Suburbs down, Main Street up

This article provides more data on the fast-shifting but likely permanent change in how we decide where we want to live. We are probably seeing the biggest shift in housing since the end of World War II and the rise of the suburb. Suburbs are not going away overnight, but the cost of commuting to and from often rural subdivisions has caused sharp drops in the value of homes in such locations, and there will be a counterbalancing increase in the value of homes closer to work and shopping--welcome back, downtown neighborhoods.

Smart communities will aggressively begin rehabilitation of neglected older neighborhoods--street and sidewalk repairs, park improvements, fiber to the home--as this will help draw workers and families that want to reduce or even eliminate commuting costs. It also suggests a tremendous opportunity to finally bring back Main Streets, which have been struggling since the sixties as commerce moved out to the edge of town.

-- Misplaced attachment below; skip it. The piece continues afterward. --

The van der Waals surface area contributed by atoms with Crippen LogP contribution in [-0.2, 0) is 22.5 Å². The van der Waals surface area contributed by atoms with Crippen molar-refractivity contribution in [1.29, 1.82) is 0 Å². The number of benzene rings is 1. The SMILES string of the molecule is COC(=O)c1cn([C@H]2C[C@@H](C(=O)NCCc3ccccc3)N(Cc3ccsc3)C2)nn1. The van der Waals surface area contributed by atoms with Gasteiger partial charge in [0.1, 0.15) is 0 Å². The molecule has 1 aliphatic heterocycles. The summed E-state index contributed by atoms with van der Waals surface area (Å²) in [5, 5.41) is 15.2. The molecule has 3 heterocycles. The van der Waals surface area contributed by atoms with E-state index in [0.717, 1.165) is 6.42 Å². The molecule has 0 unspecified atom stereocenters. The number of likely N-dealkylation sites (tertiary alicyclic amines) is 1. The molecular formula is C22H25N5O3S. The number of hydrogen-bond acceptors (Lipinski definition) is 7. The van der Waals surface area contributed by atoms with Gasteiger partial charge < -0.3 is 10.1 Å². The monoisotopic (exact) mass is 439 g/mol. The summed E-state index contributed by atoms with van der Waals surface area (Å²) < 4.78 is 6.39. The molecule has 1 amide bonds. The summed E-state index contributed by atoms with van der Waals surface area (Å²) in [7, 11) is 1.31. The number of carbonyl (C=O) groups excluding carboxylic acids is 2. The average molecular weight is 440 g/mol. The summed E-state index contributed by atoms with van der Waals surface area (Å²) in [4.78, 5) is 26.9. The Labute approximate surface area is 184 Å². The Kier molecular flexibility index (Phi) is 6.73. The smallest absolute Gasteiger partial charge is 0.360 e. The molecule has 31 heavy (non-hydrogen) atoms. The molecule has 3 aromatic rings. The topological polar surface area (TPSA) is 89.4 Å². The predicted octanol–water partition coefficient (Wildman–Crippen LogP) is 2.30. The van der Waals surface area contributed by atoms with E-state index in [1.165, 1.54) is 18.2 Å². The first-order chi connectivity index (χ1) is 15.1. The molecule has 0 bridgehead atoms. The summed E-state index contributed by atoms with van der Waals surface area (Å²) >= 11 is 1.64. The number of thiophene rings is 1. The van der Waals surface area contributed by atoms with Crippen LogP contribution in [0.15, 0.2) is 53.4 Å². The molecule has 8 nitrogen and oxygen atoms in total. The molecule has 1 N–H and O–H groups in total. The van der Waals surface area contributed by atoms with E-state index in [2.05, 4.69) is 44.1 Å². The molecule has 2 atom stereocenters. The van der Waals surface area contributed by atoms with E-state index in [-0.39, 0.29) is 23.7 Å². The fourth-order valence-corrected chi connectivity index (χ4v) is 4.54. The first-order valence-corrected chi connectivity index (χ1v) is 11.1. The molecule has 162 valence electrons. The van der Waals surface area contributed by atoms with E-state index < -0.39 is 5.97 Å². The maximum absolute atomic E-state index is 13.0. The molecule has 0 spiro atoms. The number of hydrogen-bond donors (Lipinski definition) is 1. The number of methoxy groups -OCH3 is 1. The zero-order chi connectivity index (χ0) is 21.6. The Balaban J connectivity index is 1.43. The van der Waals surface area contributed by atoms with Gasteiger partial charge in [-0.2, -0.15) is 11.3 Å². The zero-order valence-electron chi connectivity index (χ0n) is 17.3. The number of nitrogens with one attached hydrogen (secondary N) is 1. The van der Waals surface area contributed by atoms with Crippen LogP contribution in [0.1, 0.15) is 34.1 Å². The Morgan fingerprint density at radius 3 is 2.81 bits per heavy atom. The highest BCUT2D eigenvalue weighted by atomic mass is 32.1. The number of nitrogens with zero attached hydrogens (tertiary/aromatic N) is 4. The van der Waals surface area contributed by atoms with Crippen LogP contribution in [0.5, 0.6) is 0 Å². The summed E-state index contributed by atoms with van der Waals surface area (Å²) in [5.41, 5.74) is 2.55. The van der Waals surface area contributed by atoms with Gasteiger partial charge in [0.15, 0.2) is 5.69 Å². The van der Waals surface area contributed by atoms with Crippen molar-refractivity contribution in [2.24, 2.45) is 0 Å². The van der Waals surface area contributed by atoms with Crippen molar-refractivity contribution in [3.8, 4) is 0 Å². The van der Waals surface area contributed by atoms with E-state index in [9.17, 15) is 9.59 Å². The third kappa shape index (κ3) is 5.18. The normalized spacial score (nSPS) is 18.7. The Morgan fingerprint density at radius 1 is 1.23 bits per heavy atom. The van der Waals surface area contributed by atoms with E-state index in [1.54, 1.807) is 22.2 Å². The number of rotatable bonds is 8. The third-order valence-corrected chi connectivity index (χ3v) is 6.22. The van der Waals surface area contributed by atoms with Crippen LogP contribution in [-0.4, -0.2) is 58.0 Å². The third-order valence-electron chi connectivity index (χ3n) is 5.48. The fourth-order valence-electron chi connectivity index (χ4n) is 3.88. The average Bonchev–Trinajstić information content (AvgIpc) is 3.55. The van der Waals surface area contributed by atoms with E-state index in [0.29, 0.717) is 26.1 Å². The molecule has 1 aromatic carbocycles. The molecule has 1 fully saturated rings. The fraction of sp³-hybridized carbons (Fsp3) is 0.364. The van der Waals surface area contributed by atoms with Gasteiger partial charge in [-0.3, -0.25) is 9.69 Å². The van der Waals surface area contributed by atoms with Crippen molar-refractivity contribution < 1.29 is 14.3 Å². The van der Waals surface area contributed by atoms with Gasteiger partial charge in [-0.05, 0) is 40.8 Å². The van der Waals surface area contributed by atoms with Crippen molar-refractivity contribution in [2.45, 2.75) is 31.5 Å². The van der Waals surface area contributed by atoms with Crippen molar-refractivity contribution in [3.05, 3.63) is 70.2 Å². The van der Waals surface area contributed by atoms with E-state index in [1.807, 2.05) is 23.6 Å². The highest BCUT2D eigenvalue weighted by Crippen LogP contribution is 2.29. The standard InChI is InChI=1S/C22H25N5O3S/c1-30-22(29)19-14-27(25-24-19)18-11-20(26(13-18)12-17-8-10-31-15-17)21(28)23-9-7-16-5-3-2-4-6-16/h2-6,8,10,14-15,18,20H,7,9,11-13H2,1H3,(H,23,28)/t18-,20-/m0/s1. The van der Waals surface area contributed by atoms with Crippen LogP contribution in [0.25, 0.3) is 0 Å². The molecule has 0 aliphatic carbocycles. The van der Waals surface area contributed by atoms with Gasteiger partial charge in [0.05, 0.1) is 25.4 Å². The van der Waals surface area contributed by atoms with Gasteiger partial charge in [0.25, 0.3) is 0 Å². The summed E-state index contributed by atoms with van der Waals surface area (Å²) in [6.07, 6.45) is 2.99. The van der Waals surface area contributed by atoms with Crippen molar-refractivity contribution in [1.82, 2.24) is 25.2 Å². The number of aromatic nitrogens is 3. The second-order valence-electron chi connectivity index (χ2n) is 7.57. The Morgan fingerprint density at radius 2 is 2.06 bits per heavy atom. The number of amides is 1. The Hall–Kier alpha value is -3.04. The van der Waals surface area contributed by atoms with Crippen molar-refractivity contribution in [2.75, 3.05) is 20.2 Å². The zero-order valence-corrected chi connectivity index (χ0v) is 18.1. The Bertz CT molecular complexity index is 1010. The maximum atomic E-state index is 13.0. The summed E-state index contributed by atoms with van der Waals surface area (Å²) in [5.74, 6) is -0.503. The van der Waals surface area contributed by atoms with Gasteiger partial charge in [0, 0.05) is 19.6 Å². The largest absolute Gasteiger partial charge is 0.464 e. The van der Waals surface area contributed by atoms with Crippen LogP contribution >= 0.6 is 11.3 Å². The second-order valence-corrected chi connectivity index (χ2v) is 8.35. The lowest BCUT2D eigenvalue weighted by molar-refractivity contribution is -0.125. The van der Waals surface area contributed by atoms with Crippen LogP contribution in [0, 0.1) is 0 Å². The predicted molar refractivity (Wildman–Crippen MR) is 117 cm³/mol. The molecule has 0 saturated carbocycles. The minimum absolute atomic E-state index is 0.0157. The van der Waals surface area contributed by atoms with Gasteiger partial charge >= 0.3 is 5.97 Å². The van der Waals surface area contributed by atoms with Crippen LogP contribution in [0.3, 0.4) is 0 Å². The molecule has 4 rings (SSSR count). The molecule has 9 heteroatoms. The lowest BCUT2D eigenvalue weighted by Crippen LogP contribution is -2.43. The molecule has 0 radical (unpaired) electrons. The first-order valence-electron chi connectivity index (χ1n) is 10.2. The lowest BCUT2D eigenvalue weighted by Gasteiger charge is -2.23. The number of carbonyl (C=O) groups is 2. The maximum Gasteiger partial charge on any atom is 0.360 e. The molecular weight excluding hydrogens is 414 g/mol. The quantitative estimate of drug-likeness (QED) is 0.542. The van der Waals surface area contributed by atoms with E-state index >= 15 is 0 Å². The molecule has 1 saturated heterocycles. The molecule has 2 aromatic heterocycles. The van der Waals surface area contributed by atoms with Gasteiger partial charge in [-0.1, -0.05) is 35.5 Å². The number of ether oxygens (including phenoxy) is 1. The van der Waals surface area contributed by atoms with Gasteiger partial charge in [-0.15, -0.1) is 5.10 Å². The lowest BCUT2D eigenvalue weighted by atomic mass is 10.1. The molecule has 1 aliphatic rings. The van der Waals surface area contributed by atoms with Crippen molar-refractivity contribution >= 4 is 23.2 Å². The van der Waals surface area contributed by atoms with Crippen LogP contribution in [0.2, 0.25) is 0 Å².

The "new" Main Street will be focused primarily on business and professional companies and food/entertainment--things to do after work and places to eat for business professionals. Class A office space on Main street and Main Street business incubators will draw businesses looking for "quality of business life," where walking to work, walking to lunch, and easy access to professional services (copy services, banking, accounting, legal) are all within a few steps of the office.

And as always, downtown fiber will make this work.